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Identity theft crimes spanned two years prior to survey

WASHINGTON - An estimated 11.7 million persons, representing five percent of all persons age 16 or older in the United States, were victims of identity theft during the two years prior to being surveyed in 2008, the Bureau of Justice Statistics (BJS) announced today. The financial losses due to the identity theft totaled more than $17 billion.

Identity theft was defined in the survey as the attempted or successful misuse of an existing account, such as a debit or credit account, misuse of personal information to open a new account, or misuse of personal information for other fraudulent purposes, such as obtaining government benefits.

Approximately 6.2 million victims (three percent of all persons age 16 or older) experienced the unauthorized use or attempted use of an existing credit card account, the most prevalent type of identity theft. An estimated 4.4 million persons reported the misuse or attempted misuse of a banking account, such as a debit, checking or savings account.

Another 1.7 million persons experienced the fraudulent misuse of their information to open a new account, and about 618,900 persons reported the misuse of their information to commit other crimes, such as fraudulently obtaining medical care or government benefits or providing false information to law enforcement during a crime or traffic stop. About 16 percent of all victims (1.8 million persons) experienced multiple types of identity theft during the two-year period.

About 23 percent of all victims suffered an out-of-pocket financial loss due to the victimization. Of the victims who experienced a personal loss, the average out-of-pocket financial loss was $1,870, with half losing $200 or less.

Approximately 40 percent of victims had some idea about how their identifying information was obtained. Of those who knew how the theft occurred, about 30 percent believed their information was stolen during a purchase or other transaction. Another 20 percent believed the information was stolen from a wallet or checkbook, followed by 14 percent who thought the information was stolen from personnel or other files at the office.

Men and women were equally likely to experience identity theft, but a greater percentage of persons ages 16 to 24 (6 percent) were victims of at least one type of identity theft than persons age 65 or older (3.7 percent). Persons living in households with an income of $75,000 or more were more likely to experience identity theft (7 percent) than persons in households with lower incomes.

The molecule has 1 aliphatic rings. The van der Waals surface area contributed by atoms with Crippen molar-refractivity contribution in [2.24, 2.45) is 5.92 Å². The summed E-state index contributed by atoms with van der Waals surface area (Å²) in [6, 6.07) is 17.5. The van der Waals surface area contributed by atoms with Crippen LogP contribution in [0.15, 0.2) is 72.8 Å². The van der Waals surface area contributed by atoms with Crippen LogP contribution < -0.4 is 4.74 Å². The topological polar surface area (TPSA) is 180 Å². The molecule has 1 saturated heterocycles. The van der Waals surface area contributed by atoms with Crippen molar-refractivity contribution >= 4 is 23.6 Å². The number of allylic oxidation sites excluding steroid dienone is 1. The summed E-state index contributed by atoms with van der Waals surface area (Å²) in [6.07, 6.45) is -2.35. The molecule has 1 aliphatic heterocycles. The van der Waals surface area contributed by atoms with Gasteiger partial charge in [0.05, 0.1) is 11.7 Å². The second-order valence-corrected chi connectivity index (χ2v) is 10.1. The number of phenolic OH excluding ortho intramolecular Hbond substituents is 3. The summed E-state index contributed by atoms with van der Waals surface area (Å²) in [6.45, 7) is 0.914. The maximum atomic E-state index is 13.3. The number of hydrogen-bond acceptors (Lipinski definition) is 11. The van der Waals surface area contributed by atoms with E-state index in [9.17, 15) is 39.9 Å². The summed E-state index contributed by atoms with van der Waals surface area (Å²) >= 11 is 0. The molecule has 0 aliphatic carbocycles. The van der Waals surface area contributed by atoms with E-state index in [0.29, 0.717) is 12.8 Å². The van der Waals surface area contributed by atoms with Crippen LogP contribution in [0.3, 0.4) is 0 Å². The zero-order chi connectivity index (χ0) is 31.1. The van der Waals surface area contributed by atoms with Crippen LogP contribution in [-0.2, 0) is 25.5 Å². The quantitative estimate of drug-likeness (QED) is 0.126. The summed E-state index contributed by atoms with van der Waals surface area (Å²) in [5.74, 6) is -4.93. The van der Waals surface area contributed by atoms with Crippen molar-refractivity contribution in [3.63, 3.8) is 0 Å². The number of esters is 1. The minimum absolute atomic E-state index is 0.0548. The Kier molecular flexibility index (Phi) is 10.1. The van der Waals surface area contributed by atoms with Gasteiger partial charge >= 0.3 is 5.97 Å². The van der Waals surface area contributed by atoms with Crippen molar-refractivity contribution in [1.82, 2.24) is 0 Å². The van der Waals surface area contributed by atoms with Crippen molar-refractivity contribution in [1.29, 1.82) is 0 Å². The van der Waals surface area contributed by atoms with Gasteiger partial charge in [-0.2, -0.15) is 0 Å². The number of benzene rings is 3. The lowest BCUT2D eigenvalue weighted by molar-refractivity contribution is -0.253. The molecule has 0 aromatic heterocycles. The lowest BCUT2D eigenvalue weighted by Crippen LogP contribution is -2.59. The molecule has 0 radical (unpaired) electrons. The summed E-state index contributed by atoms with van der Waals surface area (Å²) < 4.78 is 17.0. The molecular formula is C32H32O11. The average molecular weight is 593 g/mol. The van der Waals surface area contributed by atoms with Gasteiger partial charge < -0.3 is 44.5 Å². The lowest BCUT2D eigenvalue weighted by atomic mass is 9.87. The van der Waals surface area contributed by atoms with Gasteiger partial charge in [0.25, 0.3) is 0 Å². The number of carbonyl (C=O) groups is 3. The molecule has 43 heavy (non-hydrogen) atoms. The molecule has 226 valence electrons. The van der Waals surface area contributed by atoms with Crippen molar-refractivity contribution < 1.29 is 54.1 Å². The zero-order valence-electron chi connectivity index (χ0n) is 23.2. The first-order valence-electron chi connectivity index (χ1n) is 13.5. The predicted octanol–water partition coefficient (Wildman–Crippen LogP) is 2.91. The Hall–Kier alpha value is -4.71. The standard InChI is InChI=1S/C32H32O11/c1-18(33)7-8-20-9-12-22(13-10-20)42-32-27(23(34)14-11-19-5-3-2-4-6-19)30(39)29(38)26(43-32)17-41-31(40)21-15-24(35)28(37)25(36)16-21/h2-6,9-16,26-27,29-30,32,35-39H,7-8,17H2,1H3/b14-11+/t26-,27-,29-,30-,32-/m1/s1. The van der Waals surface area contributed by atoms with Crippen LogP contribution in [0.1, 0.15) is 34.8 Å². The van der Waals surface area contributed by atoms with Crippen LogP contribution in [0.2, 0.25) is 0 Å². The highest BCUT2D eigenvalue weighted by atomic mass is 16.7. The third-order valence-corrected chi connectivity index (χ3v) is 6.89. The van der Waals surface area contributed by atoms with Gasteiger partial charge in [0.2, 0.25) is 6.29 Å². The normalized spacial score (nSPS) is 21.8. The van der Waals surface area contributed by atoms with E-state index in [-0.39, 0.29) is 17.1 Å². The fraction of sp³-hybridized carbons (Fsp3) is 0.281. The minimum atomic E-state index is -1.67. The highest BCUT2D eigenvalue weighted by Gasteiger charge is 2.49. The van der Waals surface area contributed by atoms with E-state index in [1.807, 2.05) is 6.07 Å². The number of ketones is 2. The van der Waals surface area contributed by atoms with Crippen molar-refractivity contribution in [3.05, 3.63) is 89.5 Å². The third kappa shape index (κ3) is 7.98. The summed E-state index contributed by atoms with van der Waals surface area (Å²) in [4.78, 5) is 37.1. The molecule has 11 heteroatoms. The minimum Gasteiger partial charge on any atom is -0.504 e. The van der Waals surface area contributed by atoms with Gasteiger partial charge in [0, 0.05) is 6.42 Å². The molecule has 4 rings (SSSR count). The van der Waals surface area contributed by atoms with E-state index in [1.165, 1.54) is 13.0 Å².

About 17 percent of identity theft victims reported the incident to a law enforcement agency. The majority of victims (68 percent) reported the theft to a bank or credit card company.

More than 40 percent of victims spent a day or less resolving the financial and credit problems associated with the identity theft. An estimated 27 percent spent more than a month clearing up the problems.

Victims who spent more than six months resolving the problems associated with the identity theft were more likely to report that the experience was severely distressing, compared to victims who cleared up the problems in a day or less. Overall, about 20 percent of victims described the identity theft as severely distressing.

Approximately three percent of victims reported that the victimization caused significant problems at work or school. Six percent reported experiencing significant relationship problems with family or friends as a result of the theft.

These findings are based on data from the 2008 Identity Theft Supplement (ITS) to the National Crime Victimization Survey (NCVS). The ITS surveyed over 56,000 persons age 16 or older in the United States about the types of identity theft experienced within a two-year period.

The report, Victims of Identity Theft, 2008 (NCJ 231680), was written by BJS statisticians Lynn Langton and Michael Planty. Following publication, the report can be found at

For additional information about the Bureau of Justice Statistics' statistical reports and programs, please visit the BJS Web site at


The Office of Justice Programs (OJP), headed by Assistant Attorney General Laurie O. Robinson, provides federal leadership in developing the nation's capacity to prevent and control crime, administer justice, and assist victims. OJP has seven components: the Bureau of Justice Assistance; the Bureau of Justice Statistics; the National Institute of Justice; the Office of Juvenile Justice and Delinquency Prevention; the Office for Victims of Crime; the Community Capacity Development Office, and the Office of Sex Offender Sentencing, Monitoring, Apprehending, Registering, and Tracking. More information about OJP can be found at